Last year I wrote a post, Kierkegaard and Eid Mubarek, about Eid-Al-Adha, here called Kurban Bairam. It is a holiday celebrating Abraham’s willingness to sacrifice his son, which is a true test of faith, also called Feast of Sacrifice. Animals are typically sacrificed to represent God’s literal Deus Ex Machina, which at the last minute replaced Abraham’s son with a ram.
I realized the other day that I have lived in three different Asian regions: the Far East, the Middle East and now Central Asia. Each with its own flavor.
Kazakhstan, in Central Asia, has Eastern borders with Mongolia and China, and a Western border that partially rests on the Caspian Sea, which is shared with a few countries, including Iran.
The Silk Road brought Islam here in the 8th century. It was the most important commodity route of the ancient world, responsible for a vast cultural diffusion; sharing, spreading and modifying languages, clothing, technologies, religions and foods, long before the internet.
Islam arrived here when Baghdad, Damascus and Cordoba flourished as centers of learning and tolerance. Yes tolerance. While Europe was mired in the Dark Ages, science, philosophy, math and art were thriving in the Muslim world.
As Islam spread in Kazakhstan, it incorporated Tengrism, the country’s shamanistic animism and ancestor worship, seen in cultures of the Far East. Islam here has not changed much since that Golden Era and considers itself very moderate and modern.
It is a majority Muslim country, but very secular, with a tolerant attitude towards other religions. To help keep the peace, proselytizing is not allowed, unless you are here on a missionary VISA.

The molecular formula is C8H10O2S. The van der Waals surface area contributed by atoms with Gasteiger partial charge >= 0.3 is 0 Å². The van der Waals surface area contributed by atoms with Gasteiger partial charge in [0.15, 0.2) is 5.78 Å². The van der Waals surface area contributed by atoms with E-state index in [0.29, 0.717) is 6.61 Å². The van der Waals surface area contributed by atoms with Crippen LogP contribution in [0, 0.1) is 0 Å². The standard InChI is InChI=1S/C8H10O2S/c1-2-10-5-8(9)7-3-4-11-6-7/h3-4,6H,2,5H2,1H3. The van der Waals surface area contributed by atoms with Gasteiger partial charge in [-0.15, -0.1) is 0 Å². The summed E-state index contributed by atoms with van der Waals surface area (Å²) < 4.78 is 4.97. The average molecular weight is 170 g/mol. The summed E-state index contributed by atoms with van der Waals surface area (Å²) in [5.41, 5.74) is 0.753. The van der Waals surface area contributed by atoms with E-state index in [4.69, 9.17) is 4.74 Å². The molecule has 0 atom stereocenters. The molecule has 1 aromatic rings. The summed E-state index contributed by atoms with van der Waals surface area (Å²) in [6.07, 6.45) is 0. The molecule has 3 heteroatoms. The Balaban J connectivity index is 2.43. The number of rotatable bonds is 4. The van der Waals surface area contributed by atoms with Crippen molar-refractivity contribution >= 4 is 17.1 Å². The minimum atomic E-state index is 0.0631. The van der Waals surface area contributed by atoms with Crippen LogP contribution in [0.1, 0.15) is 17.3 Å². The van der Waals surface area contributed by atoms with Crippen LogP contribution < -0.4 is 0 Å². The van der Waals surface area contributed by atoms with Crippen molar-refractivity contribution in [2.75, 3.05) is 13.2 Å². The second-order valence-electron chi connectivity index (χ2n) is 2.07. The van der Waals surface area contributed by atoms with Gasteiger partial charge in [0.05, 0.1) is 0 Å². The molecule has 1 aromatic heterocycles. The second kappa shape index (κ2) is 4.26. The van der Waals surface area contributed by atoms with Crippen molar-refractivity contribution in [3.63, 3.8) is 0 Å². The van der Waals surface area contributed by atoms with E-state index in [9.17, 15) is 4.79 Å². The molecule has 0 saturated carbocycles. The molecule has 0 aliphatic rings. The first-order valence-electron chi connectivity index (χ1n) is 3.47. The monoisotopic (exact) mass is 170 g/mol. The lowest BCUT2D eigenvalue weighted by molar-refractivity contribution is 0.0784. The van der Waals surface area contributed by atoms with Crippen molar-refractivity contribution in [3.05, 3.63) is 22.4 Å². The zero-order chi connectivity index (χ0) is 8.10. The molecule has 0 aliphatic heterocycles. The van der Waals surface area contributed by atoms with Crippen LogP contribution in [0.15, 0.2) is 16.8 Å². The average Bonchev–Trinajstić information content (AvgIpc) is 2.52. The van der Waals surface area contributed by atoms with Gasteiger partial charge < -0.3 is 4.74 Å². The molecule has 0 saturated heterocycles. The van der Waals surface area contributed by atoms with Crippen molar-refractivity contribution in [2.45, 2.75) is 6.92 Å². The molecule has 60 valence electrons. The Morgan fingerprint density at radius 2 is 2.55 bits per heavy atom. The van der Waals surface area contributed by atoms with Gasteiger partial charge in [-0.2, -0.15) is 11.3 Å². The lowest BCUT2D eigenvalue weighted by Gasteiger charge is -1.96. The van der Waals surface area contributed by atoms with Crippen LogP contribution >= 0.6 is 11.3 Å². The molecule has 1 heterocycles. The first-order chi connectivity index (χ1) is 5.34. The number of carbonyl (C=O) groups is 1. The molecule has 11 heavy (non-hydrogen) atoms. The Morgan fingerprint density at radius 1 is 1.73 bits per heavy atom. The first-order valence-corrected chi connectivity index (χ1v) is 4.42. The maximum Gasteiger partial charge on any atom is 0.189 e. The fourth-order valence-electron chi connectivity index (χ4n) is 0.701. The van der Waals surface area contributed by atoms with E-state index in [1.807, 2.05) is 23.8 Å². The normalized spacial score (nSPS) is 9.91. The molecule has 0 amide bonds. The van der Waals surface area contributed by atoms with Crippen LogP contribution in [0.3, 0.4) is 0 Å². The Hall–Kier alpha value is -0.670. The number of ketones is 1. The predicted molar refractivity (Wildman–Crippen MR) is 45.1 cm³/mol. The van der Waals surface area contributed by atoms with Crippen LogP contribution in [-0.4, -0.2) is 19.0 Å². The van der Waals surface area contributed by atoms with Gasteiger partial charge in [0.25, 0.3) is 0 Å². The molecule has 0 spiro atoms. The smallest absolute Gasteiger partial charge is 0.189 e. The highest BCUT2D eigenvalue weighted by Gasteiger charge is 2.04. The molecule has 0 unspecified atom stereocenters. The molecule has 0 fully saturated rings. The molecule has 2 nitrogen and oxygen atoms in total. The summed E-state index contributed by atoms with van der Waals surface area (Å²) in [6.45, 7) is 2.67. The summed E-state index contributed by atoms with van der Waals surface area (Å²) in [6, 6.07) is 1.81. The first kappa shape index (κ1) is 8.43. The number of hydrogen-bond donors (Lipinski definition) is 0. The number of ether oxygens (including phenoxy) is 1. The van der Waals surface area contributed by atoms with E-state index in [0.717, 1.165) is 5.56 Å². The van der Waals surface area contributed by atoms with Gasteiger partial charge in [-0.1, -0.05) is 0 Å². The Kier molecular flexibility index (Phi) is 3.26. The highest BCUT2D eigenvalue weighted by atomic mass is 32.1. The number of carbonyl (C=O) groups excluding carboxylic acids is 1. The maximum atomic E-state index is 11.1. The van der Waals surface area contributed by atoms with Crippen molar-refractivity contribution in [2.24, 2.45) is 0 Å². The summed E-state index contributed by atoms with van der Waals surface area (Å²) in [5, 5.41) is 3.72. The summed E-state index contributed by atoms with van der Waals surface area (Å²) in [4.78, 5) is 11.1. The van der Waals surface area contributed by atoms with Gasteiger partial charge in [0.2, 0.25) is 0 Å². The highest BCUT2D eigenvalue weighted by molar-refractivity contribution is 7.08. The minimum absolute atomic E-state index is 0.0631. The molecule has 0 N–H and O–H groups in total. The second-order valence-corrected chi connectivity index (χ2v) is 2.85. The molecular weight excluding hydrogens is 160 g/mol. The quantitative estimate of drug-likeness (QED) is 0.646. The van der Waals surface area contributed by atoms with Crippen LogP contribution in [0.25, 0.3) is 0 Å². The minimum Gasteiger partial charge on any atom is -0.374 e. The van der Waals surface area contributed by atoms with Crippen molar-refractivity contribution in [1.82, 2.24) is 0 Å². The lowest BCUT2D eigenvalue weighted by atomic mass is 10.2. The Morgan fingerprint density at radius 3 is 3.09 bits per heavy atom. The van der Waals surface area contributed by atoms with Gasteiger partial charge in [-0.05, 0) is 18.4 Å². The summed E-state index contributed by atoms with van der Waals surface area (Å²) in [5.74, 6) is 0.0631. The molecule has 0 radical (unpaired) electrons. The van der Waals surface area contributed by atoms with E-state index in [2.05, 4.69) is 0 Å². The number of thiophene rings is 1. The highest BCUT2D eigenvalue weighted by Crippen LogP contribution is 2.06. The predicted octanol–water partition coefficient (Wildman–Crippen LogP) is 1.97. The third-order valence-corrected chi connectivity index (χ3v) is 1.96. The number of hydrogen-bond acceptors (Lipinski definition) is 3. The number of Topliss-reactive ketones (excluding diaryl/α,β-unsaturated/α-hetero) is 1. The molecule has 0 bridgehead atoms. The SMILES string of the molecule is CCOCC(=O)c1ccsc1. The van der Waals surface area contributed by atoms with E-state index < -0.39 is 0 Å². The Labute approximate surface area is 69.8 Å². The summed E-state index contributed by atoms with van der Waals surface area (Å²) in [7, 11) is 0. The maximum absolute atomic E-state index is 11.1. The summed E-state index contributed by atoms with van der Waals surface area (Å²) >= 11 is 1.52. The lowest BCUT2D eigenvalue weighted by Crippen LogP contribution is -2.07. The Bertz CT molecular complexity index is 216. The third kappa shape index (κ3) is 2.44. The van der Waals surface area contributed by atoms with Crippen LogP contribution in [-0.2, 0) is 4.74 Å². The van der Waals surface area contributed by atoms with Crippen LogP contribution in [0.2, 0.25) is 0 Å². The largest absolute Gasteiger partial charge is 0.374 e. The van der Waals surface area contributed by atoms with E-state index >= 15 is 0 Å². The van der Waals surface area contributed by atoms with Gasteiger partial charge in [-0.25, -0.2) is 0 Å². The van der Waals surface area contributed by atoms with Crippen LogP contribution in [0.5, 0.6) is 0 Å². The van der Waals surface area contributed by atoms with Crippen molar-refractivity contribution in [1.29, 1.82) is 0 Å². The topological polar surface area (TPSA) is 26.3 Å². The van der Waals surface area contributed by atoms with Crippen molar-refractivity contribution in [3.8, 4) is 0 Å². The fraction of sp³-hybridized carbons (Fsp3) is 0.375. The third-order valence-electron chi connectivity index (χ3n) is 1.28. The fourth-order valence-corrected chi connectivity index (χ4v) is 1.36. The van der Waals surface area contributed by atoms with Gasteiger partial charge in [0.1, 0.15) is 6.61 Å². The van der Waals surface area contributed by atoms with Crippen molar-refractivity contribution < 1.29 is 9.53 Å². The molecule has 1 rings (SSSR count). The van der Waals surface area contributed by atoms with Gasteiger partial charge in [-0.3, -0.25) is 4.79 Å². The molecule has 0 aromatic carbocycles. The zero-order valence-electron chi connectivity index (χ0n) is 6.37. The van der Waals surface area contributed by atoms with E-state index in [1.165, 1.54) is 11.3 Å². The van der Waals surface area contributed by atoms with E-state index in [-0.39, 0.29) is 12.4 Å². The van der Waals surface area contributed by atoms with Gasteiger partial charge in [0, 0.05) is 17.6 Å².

Kazakhstan is a country with multiple ethnic groups and religions, peacefully coexisting. This has made it the most prosperous and stable Stan ‘of the post-Soviet era ‘Stans’.
On the Ancient Silk road, it now sits between two powerful neighbors, Russia and China, while cultivating a close relationship with the West, in order to bring about its capitalist revolution.
I’m finding this place is both a mix ancient and modern influences, and yet wholly unique. It possibly hosts the crash site of Noah’s Ark, has an Islamic holy site in Turkistan, boasts a navel of the world rock, loved by the New Age, which was probably part of Tengrism. There are petroglyphs that denote sun worship, mausoleums dedicated to great Khans, and Scythian burial mounds full of treasure. To top of this sacred blend, Kazakhstan’s President had the Pyramid of Peace and Reconciliation built, as a gathering place for leaders of the world’s major religions to come together.
Every night, I hear the call to prayer, which reminds me of Dubai, but every day at work, it reminds me of Korea. There are few holidays; for local teachers school is 6 sometimes 7, days a week, working late is the norm and taking sick leave is very frowned upon.
For Eid, Kurban Bairam, we only had only one day off. In Dubai, I had a whole week. My fellow local teachers said we only had one day off because this is not a Muslim country, unlike the Gulf Coast countries. I’m more inclined to think this is a Korean style, Asian trait, where sacrifice to work is valued more than leisure.
But maybe limiting this holiday to one day is just its secular, moderate modern, nature.
To not give favor to one group, to keep the peace, we must work.